Wednesday 2 May 2012

Buyer-seller corruption, a potential hot-potato for all?

Yesterday’s court case involving large-scale corrupt payments to a potato buyer raises important issues for suppliers and retailers. Given the potential impact on share prices of both parties, coupled with ever stringent corporate and government monitoring in these unprecedented times, it is surprising that anyone is nowadays prepared to take the risk of being a party to corrupt inducements to buy. In other words, it needs just one person with a conscience, or a grievance, to lift the lid….

However, given that the current plaintiff was arrested in 2008, with the case having now arrived in court, it could be said that parties on each side of the seller-buyer relationship harbouring any doubts re. their version of the selling-buying process have had adequate time to reflect on the implications and take appropriate action.

The distinction between gifts and bribery
If buying decisions were made solely on objective, rational criteria, a computer would probably do a better job. Instead, given that the basic offer satisfies the key objective criteria, then a host of emotional criteria/influences/needs come into play.

Emotional needs in buying 
These include needs for avoiding effort, self-esteem, (pride, self-importance, power), to imitate, to acquire money (via saving vs. making, for the company) need for possession (icing-on-cake), investigate (data), create (new), sense of duty, and especially a need for security (avoiding fear). These can include meals out, or even a bottle of whisky at Christmas.

It needs to be emphasised that such attempts to satisfy the emotional needs of a buyer are not corruption, they are merely ‘icing on the cake’ by way of celebrating a done deal, a deal which ticks all the rational, objective boxes.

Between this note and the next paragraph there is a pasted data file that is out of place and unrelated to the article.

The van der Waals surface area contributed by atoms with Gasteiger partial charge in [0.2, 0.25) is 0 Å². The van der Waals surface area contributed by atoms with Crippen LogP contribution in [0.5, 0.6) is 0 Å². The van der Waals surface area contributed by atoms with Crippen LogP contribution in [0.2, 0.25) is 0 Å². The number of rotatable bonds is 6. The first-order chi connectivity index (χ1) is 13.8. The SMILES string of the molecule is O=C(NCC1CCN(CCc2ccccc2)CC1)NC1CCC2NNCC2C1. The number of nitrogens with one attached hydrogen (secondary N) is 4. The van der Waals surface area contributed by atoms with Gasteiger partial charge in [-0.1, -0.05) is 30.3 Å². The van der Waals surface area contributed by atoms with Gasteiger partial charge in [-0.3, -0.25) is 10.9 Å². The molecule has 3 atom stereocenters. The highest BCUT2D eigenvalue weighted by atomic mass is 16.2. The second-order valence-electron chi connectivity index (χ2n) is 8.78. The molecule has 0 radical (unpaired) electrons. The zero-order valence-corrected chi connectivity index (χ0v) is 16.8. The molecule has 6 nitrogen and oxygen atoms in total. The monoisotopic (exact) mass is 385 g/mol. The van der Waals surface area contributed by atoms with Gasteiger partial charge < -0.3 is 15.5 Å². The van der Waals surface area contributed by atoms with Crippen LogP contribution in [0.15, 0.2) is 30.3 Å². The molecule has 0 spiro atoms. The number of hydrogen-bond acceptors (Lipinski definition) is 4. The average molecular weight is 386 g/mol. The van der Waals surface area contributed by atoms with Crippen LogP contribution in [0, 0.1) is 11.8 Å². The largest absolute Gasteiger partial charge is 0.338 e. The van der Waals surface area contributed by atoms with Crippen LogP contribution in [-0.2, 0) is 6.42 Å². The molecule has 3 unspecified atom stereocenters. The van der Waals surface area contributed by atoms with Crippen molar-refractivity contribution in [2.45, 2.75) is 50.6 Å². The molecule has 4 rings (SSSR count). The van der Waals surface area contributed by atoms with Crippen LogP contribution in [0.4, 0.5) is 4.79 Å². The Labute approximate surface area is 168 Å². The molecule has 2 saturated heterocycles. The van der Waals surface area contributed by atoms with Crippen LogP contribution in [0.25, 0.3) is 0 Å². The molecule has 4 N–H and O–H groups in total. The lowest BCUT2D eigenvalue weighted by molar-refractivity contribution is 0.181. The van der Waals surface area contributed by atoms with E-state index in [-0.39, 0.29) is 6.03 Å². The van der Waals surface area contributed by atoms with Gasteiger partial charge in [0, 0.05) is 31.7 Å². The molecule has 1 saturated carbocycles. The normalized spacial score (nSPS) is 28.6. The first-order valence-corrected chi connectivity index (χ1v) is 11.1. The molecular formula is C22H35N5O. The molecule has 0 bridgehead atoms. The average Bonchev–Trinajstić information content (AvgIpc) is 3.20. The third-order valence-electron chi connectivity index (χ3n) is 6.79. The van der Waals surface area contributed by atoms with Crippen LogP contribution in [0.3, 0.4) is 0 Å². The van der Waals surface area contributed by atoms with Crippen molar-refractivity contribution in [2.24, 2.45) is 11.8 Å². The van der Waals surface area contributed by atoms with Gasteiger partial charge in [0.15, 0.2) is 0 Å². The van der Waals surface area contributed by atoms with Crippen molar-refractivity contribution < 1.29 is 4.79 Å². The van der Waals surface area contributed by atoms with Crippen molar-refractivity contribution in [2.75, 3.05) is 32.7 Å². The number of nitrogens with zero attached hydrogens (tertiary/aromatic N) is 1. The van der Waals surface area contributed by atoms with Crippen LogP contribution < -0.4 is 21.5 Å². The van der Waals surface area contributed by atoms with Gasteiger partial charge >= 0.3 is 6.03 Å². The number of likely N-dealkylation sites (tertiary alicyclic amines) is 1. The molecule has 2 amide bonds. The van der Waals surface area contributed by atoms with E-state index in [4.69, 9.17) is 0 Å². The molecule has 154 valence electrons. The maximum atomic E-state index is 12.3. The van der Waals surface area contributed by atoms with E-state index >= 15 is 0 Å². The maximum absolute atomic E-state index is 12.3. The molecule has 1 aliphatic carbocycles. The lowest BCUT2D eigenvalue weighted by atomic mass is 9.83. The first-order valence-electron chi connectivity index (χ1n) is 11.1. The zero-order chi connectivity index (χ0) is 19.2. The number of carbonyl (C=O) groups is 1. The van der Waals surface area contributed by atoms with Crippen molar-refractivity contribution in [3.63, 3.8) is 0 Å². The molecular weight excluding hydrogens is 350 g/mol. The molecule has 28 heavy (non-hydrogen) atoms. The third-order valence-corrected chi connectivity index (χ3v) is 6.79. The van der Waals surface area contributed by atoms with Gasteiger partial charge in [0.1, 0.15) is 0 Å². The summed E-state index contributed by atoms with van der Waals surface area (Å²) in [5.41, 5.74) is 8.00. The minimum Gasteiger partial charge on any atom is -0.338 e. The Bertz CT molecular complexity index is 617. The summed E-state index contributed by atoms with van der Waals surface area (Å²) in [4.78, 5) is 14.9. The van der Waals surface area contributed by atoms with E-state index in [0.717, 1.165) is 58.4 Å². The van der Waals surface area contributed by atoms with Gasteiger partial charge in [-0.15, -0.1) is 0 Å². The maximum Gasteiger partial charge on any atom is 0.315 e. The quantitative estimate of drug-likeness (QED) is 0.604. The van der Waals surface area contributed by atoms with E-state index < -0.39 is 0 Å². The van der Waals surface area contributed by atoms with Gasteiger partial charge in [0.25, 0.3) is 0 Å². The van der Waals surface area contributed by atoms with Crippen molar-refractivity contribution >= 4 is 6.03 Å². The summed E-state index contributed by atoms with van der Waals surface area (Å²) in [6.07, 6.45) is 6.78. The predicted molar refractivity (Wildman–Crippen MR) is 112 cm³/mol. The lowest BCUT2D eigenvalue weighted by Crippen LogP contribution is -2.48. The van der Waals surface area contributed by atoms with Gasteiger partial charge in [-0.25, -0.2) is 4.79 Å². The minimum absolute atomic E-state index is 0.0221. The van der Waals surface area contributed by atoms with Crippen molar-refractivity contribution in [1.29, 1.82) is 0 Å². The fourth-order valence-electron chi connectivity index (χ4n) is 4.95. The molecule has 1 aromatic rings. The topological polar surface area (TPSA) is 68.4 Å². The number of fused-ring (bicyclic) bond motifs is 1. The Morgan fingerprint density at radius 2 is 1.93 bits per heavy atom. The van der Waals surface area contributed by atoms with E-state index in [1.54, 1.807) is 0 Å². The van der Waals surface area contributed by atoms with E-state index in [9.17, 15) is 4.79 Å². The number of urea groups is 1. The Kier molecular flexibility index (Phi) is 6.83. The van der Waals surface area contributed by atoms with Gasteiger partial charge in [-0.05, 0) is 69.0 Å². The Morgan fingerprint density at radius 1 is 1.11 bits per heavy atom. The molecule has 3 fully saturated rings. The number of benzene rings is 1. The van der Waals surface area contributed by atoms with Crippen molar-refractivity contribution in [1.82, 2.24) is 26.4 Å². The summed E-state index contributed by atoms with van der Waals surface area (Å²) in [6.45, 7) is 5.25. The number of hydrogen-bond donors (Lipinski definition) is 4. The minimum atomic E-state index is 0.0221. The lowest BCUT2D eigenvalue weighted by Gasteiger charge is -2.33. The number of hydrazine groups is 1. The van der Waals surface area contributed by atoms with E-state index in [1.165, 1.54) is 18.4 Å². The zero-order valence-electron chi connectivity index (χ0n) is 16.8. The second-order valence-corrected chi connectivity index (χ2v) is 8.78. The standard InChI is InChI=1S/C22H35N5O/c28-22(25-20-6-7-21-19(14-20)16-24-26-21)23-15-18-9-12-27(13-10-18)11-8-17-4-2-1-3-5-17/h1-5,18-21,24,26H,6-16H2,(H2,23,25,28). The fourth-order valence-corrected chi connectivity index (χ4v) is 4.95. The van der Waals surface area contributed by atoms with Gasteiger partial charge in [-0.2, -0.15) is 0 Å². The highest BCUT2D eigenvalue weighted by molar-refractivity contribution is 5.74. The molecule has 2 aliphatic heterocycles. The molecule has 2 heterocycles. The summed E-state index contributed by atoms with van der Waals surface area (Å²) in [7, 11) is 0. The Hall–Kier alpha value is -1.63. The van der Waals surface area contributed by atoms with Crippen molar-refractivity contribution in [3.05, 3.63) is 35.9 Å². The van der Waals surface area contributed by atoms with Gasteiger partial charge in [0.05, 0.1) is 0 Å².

Bribery defined
Bribery is quite clearly an overt inducement to the buyer to over-ride the logic of a buying decision where a supplier’s competitor is patently offering a better deal on a like-with-like basis. In other words, the supplier’s offering is equal with that of the competitor except for the additional £10k on the price to fund the bribe.

This point, the first of many, was brought out yesterday in court by the prosecution: "A peculiar feature of the corruption was that it was self-funding. [The supplier was] not paying for it, [the retailer was] paying for the corruption of their own buyer and this was achieved by overcharging [the retailer]".

Action for NAMs and KAMs
The answer for NAMs/KAM’s is always to attempt to revert to the base deal and check that it satisfies objective buying criteria (the buyer’s job needs), like-with-like, before focusing on the buyer’s emotional needs. In practice some of this process occurs simultaneously, but it remains vital that the supplier’s basic offering is defensible and transparent, always, and with 20/20 hindsight…..its the nature of the job, folks. 

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